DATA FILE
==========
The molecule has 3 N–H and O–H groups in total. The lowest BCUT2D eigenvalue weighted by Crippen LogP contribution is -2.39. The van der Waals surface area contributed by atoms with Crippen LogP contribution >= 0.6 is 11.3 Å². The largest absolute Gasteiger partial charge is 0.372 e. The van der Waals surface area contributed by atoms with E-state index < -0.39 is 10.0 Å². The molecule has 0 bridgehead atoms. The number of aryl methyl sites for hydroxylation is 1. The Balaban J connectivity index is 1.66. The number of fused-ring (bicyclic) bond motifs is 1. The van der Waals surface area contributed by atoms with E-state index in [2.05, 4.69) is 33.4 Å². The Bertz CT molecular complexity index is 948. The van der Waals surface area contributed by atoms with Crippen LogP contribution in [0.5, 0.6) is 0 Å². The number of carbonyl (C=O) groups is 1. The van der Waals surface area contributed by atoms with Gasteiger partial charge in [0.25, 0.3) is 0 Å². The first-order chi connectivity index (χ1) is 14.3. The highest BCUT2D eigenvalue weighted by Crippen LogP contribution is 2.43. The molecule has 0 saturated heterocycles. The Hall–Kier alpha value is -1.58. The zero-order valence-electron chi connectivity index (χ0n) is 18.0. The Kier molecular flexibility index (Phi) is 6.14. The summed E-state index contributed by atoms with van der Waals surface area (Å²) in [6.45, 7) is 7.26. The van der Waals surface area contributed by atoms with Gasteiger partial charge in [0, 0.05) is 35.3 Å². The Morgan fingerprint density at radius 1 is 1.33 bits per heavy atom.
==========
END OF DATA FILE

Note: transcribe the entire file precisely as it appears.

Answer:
The molecule has 3 N–H and O–H groups in total. The lowest BCUT2D eigenvalue weighted by Crippen LogP contribution is -2.39. The van der Waals surface area contributed by atoms with Crippen LogP contribution >= 0.6 is 11.3 Å². The largest absolute Gasteiger partial charge is 0.372 e. The van der Waals surface area contributed by atoms with E-state index < -0.39 is 10.0 Å². The molecule has 0 bridgehead atoms. The number of aryl methyl sites for hydroxylation is 1. The Balaban J connectivity index is 1.66. The number of fused-ring (bicyclic) bond motifs is 1. The van der Waals surface area contributed by atoms with E-state index in [2.05, 4.69) is 33.4 Å². The Bertz CT molecular complexity index is 948. The van der Waals surface area contributed by atoms with Crippen LogP contribution in [0.5, 0.6) is 0 Å². The number of carbonyl (C=O) groups is 1. The van der Waals surface area contributed by atoms with Gasteiger partial charge in [0.25, 0.3) is 0 Å². The first-order chi connectivity index (χ1) is 14.3. The highest BCUT2D eigenvalue weighted by Crippen LogP contribution is 2.43. The molecule has 0 saturated heterocycles. The Hall–Kier alpha value is -1.58. The zero-order valence-electron chi connectivity index (χ0n) is 18.0. The Kier molecular flexibility index (Phi) is 6.14. The summed E-state index contributed by atoms with van der Waals surface area (Å²) in [6.45, 7) is 7.26. The van der Waals surface area contributed by atoms with Gasteiger partial charge in [0, 0.05) is 35.3 Å². The Morgan fingerprint density at radius 1 is 1.33 bits per heavy atom.